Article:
Pioneer VSX-1016TXV review: Pioneer VSX-1016TXV

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The Good This affordable THX Select 2-certified 7.1-channel A/V receiver offers switching for two HDMI sources, XM Satellite Radio capability with XM HD Surround, an accurate autosetup system, and an optional iPod dock. Also, you can configure the receiver to biamplify compatible front speakers.

The Bad HDMI switching is for video only, which means you'll have to hook up audio cables as well. Additionally, the receiver won't convert composite, S-Video or component-video sources to HDMI output, and the onscreen menu display doesn't work via HDMI.

The Bottom Line The Pioneer VSX-1016TXV offers formidable home-theater sound and a solid feature set for a midrange A/V receiver, with only its minimalist HDMI features falling short.

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7.7 Overall
  • Design 8
  • Features 8
  • Performance 7


When it comes to designing cutting-edge A/V receivers, Pioneer has plenty of experience. The company was an early, well, pioneer, in autosetup technology and its MCACC (Multi-Channel Acoustic Calibration) is still one of the most accurate and easiest to use systems. The company's also been a supporter of XM satellite radio from the get-go, and most of Pioneer's 2006 A/V receivers, including the one reviewed here, offer XM's new HD Surround processing. But more importantly, the VSX-1016TXV is Pioneer's first midrange receiver (read: $500) to feature THX Select 2 certification and HDMI switching. Unfortunately, the HDMI features offer merely the bare minimum, but when you combine the VSX-1016TXV's otherwise solid feature set with its clear sound and abundant power, it comes out ahead of most A/V receivers in its price class. Like most of Pioneer's non-Elite models, the VSX-1016TXV is a pretty understated affair. The front panel's neatly arranged buttons and knobs offer direct access to all sources--DVD, radio tuner, XM, CD, and so forth--and we really like the Multi Jog knob because it let us easily tune to any AM/FM/XM channel--a quick spin would bring up one of XM's 160-plus channels--if you had the optional XM Connect and Play antenna attached, as we did. It's a big improvement over the usual up/down tuning buttons.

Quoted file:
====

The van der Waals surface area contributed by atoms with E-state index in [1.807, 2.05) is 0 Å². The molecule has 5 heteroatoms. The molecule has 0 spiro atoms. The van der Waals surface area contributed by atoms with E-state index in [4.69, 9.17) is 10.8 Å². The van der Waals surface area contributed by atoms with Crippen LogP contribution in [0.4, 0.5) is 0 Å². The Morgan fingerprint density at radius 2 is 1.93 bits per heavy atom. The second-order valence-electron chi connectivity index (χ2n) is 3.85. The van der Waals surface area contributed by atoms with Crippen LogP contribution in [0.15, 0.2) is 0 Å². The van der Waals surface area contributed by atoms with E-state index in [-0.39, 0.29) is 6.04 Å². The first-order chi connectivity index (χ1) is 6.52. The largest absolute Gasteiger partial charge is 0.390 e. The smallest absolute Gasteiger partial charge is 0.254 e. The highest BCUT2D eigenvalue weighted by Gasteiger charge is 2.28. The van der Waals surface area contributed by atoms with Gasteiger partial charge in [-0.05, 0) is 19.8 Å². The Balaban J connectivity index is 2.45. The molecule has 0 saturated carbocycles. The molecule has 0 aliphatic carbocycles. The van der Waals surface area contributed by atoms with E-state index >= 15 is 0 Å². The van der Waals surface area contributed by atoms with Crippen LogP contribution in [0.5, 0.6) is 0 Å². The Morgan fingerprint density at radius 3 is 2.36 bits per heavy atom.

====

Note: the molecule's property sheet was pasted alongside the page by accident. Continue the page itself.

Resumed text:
As $500 receivers go, the VSX-1016TXV is a bit bigger than average, measuring 16.5 inches wide, 6.75 high, and 18.5 deep. That might make for a tight squeeze in cabinets or on shelves, so it's a good idea to measure your space before you buy this receiver. It weighs just more than 33 pounds.

We had no complaints about the included remote. The LCD display is comparatively easy to read, and the keypad, though dense, is well laid out with clearly labeled buttons. As noted, Pioneer's MCACC (Multi-Channel Acoustic Calibration) auto setup program is both highly accurate and easy to use. After you plug in the supplied measuring microphone, bring up the onscreen display, and push a few buttons on the remote, the MCACC automatically determines your system's speaker sizes; speaker-to-listener distances, including the subwoofer; sets the volume levels of all of the speakers and the sub; sets the subwoofer crossover point; and applies a room/speaker correcting EQ program. And if you want to delve deeper and change some of the MCACC's setup details--the crossover setting, for example (MCACC selected 80Hz; we changed it to 50Hz)--it's easy enough to do. That's not always the case with autosetup programs.

Our one beef with the Pioneer's interface: The setup menus of the onscreen display are available over the composite, S-Video, and component-video outputs, but not HDMI. The Pioneer VSX-1016TXV sports seven 120-watt channels, and all of the basic surround-processing modes from Dolby and DTS. In addition to bass and treble controls, the VSX-1016TXV has a tone-control feature we haven't seen for a couple of years: Loudness. Engaging Loudness selectively boosts the bass and treble frequencies that human hearing is less sensitive to when the volume is low. We found it effective during late-night listening sessions.